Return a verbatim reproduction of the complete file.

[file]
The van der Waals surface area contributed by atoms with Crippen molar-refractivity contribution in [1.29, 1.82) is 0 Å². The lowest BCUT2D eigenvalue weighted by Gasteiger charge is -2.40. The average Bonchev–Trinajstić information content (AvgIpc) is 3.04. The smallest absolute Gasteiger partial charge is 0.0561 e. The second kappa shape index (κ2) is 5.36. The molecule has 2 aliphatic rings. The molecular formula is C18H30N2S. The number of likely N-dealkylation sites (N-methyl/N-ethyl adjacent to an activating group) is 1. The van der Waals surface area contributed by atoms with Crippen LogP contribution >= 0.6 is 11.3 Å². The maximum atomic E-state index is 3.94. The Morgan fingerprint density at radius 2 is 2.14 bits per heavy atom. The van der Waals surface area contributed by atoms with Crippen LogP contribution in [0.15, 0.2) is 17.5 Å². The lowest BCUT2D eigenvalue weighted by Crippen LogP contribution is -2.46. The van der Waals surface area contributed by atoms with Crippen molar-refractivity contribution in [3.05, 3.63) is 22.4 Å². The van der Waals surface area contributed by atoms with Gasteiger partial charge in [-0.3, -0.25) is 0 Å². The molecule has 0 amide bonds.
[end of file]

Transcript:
The van der Waals surface area contributed by atoms with Crippen molar-refractivity contribution in [1.29, 1.82) is 0 Å². The lowest BCUT2D eigenvalue weighted by Gasteiger charge is -2.40. The average Bonchev–Trinajstić information content (AvgIpc) is 3.04. The smallest absolute Gasteiger partial charge is 0.0561 e. The second kappa shape index (κ2) is 5.36. The molecule has 2 aliphatic rings. The molecular formula is C18H30N2S. The number of likely N-dealkylation sites (N-methyl/N-ethyl adjacent to an activating group) is 1. The van der Waals surface area contributed by atoms with Crippen LogP contribution >= 0.6 is 11.3 Å². The maximum atomic E-state index is 3.94. The Morgan fingerprint density at radius 2 is 2.14 bits per heavy atom. The van der Waals surface area contributed by atoms with Crippen LogP contribution in [0.15, 0.2) is 17.5 Å². The lowest BCUT2D eigenvalue weighted by Crippen LogP contribution is -2.46. The van der Waals surface area contributed by atoms with Crippen molar-refractivity contribution in [3.05, 3.63) is 22.4 Å². The van der Waals surface area contributed by atoms with Gasteiger partial charge in [-0.3, -0.25) is 0 Å². The molecule has 0 amide bonds.